We asked Capt. Sauer if he could kindly visit our ranch every three months and inspect and advise us further. He kept his promise and we got to really know him and his crew. We further expanded our fire prevention by widening a dirt trail from our upper barn up to a large dirt pasture that we had plowed for our rescued horses. This would allow a fire water tanker to drive up this now 11-foot wide dirt road to fight fire if necessary.
Captain Sauer brought to our attention that the upper portion of our property had lots of high brambly brush and trees that would easily burn rapidly if a fire from lightning or any means struck there. We decided to clear that out and irrigate it to make a large pasture for many rescued horses, some 50 by this time, and put more fire hydrants in that area whereas both sides of this 340-foot square pasture was surrounded by large trees and brush government owned property, and on the east, overgrown brush owned by a Chicago attorney that had over a hundred acres extending over the hill and down the other side where there are some ranch homes.
Our new pasture with the two new hydrants and hose would be a great place for the fire department to fight any fire that might erupt from east to west.
Capt. Sauer concluded that this was very good preparation and would be helpful to all fighting a mountain brush fire that would spread rapidly.
Capt. Sauer has been relocated to Station 43 in Simi Valley and we continue to consult with him every fire season.
To whom it may concern;
Reference; Owner Richard Sauer of Micro-Droplet Systems
I am writing to recommend the services of the Richard Sauer and his forward thinking conservative approach to water conservation in the Fire Service. I have been a friend and Co-worker of Richard for 29 years, his passions for new technology coupled with advances in training has driven him to the field of new advances in water application devices. Richard has always been a reliable friend that focuses on integrity and a “Do the right thing” mind set. It is my pleasure to write this letter on behalf of his company Micro-Droplet Systems. I have been a member of the Fire Service for 30 years and I have held numerous positions to validate the ethics of Richard Sauer. I am sure the progressive agencies that invest time and money with Richard and Micro-Droplet Systems will find what others have grown to know about Richard, His willingness to serve. I’m happy to recommend the services of Micro-Droplets System. If you have any questions, feel free to contact me.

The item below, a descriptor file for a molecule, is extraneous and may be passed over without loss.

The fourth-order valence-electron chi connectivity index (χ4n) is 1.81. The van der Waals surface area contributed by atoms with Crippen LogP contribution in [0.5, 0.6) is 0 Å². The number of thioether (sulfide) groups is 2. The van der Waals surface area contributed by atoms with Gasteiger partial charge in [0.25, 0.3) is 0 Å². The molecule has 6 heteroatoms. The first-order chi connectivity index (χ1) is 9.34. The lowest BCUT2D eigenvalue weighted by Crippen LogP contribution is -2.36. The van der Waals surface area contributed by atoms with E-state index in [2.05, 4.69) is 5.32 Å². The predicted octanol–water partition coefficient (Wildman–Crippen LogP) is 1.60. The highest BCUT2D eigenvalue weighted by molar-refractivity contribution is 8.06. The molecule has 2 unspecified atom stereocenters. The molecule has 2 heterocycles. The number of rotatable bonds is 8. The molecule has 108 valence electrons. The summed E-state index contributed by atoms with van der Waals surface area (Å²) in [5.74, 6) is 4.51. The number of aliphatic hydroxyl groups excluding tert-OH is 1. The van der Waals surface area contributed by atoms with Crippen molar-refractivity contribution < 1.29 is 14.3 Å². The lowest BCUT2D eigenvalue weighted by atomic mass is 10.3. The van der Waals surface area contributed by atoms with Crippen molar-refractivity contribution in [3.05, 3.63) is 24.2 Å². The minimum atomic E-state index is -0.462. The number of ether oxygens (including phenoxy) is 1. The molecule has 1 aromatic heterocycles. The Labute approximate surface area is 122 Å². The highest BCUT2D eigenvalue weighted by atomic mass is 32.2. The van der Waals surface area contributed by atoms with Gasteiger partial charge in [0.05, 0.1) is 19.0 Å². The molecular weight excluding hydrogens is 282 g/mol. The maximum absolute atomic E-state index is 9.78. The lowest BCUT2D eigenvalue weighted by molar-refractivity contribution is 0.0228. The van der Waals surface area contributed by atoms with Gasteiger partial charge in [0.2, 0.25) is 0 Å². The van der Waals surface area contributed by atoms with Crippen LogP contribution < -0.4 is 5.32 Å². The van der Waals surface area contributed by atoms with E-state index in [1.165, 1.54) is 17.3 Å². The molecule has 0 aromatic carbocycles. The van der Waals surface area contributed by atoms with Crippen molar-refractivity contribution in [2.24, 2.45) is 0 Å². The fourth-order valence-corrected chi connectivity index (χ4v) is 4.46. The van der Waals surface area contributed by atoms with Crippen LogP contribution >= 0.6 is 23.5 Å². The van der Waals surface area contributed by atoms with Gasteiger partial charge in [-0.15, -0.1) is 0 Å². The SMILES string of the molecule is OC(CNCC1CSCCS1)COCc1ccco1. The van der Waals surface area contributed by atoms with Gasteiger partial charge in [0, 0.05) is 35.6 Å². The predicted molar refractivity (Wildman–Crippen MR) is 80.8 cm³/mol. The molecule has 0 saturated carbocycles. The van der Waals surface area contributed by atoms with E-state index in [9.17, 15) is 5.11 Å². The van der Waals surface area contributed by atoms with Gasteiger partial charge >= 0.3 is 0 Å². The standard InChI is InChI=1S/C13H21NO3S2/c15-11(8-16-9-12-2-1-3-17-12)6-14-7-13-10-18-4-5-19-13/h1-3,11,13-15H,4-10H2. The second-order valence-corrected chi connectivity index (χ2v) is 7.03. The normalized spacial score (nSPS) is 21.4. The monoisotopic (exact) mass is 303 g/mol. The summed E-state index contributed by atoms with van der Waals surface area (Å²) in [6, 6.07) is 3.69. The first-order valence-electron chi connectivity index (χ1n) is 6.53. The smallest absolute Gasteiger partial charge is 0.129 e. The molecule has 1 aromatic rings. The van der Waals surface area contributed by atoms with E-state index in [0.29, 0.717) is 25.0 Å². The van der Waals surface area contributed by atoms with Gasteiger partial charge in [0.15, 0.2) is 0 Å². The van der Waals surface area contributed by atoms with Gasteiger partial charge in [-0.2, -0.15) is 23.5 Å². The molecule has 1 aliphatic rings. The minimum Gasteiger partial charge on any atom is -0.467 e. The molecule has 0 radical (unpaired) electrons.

Fire Battalion Chief
Santa Paula Orchard Fire
While working shift my engine company responded with an additional company to a call that was dispatched as a fire miscellaneous. On arrival it was found to be a slow creeping fire in heavily pilled avocado leaves. The fire was located in the middle of the orchard. The orchard had very poor access; all of the access roads would not allow our apparatus to drive to the location of the fire. A slight East drift near a propane tank was pushing the fire.
We utilized the manpower from both engine companies to stretch 1200 feet of hose to reach the fire and extinguish it. After overhaul and mop up, came the cleanup. This ended up taking six personnel three hours to pull the hose out roll it, wash it, reload it, and essentially clean all the equipment, for a small less than quarter acre leaf fire.
A patrol equipped with a Fire Express pump would have allowed us to drive right up to the fire, extinguish it, mop up, and clean up in about 30 minutes. This would have saved hours of clean up, man power, and would have shortened our out of service time. An added bonus especially with the drought we are facing would have been the water we would have conserved with a Fire Express Pump. The amount of water it took filling 1200 feet of 1 ½” hose was five times the amount we would have used had we been able to use a Fire Express pump and nozzle. Overall a smaller vehicle equipped with a Fire Express pump would have saved time, energy, and resources.